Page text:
The Need for a Unificationist Blessing, Marriage and Family Theology and Education Providence

By Alice Fleisher

I experienced a flash of insight a few days ago while looking at Rev. Sun Myung Moon’s picture (who Unificationists call True Father).

The gist of the revelation was that some 30+ years ago, I was in a position to facilitate and contribute towards the development of a Unificationist Blessing, Marriage, and Family Educational (UBMFE) providence.

If that was the case, you may wonder why am I only now proposing the development of such a providence rather than 30 years ago? (I was first active in the American branch of the Unification Church’s marriage and family ministry — known as the Blessed Family Department [USA BFD] — between 1987 and 1989 and then reconnected in 2004)

In the 1970s and 1980s, the USA BFD work consisted of supporting and administrating the Blessing providence. The providence of guiding Blessed couples and families mainly consisted of preparing couples for their three-day ceremony, counseling, and the publication of two Blessing-related magazines, which included True Parents’ speeches and some educational material, called The Blessing Quarterly and The Blessing Journal.

Family education was not pressing because most couples were just starting out and few had children. However, anyone connected to the USA BFD who was even remotely observant could see we were eventually going to need education material and programs that could minister to and provide life guidance for these Blessed couples and families.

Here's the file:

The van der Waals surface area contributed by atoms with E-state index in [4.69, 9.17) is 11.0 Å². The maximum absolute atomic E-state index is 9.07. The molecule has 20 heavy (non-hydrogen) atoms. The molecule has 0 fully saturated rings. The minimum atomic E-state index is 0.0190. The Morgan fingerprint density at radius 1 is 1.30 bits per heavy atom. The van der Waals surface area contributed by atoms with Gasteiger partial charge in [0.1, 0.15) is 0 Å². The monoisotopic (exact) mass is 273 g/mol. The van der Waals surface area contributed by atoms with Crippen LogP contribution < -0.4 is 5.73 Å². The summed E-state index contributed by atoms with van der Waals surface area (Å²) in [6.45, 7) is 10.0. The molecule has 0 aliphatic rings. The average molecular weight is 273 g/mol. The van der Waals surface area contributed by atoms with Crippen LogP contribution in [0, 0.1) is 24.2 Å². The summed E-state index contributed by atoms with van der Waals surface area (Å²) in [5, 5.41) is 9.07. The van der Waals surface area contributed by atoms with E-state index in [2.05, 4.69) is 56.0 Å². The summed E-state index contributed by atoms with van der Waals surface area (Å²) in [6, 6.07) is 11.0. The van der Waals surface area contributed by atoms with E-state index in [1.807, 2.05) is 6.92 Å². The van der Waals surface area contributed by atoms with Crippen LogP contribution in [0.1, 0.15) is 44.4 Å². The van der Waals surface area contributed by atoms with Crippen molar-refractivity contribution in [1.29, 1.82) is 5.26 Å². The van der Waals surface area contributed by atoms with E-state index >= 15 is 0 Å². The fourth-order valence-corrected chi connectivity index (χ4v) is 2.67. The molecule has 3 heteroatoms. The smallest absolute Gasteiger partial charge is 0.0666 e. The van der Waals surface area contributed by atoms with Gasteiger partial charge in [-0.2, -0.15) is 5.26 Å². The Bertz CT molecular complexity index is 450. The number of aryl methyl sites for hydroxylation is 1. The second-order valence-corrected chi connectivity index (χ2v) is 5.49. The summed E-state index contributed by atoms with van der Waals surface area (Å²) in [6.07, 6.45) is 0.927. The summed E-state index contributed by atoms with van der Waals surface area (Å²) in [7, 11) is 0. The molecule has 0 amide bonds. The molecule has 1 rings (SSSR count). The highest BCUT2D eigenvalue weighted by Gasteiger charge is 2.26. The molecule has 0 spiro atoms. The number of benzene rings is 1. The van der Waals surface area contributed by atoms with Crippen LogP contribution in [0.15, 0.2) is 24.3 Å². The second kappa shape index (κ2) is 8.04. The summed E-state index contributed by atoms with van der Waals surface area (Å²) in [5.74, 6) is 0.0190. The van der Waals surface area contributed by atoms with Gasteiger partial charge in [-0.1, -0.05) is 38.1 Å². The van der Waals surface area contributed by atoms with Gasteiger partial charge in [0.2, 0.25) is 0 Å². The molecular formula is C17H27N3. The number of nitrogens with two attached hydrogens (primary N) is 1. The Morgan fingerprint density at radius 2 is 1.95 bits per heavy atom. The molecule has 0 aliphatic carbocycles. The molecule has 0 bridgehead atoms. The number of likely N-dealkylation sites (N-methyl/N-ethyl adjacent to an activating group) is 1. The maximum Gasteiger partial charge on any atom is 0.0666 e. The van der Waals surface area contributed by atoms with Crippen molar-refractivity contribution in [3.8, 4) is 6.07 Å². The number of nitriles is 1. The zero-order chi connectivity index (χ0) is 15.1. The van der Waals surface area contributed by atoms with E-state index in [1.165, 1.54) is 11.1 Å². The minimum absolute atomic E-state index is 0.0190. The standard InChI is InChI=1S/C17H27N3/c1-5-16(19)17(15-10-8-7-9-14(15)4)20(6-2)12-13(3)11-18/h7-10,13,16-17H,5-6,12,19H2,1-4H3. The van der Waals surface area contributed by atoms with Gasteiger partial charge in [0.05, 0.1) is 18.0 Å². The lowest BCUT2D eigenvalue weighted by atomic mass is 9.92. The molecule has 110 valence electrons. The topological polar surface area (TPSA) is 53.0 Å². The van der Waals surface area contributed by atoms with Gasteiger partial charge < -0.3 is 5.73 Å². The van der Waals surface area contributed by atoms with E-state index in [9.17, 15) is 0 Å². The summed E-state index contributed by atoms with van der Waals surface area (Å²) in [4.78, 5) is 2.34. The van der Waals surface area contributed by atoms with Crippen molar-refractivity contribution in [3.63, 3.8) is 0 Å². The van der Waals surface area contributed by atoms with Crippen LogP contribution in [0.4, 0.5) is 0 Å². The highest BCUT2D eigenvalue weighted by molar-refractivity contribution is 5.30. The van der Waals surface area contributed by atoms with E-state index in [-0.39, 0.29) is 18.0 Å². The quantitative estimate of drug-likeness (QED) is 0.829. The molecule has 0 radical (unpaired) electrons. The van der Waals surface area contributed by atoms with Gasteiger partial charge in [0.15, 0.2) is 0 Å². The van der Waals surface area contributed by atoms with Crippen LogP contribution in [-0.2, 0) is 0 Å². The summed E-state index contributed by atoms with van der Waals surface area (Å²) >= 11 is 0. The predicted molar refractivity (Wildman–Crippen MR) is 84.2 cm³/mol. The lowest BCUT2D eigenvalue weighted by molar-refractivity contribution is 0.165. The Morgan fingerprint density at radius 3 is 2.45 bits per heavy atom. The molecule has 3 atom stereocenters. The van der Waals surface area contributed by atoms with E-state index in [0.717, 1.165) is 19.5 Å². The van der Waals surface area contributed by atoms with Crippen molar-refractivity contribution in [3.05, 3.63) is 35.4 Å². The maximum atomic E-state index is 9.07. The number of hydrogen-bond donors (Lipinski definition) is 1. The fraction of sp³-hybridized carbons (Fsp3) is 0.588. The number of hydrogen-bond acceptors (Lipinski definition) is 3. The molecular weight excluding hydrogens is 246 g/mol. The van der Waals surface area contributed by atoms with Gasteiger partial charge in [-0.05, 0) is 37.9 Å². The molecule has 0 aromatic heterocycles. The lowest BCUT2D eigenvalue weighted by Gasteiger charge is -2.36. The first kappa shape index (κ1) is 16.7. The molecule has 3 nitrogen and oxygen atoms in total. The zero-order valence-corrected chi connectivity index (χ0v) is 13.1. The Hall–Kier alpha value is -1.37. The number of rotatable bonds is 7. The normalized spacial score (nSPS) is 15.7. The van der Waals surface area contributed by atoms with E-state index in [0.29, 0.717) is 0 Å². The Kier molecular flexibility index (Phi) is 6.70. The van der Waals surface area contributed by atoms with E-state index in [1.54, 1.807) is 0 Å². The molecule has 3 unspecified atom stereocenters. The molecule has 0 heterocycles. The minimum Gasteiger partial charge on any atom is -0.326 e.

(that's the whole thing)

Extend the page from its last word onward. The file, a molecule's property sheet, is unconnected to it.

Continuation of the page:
Unfortunately, budgetary concerns and administrative decisions occurred that had a major impact on the USA BFD and the development of that kind of material. Around 1990, the USA BFD was completely shut down, an action that wasn’t reversed until 2004 (due to True Father’s prodding).

Upon reflection, I believe that from the 1990s going forward, the development of mature, professional and comprehensive educational material on the Blessing, Marriage and Family derived from the revelations of True Father and Rev. Hak Ja Han Moon (who Unificationists call True Mother; together they are called True Parents) would have occurred. Sadly, such efforts were stillborn and cut-off abruptly due to the USA BFD’s demise.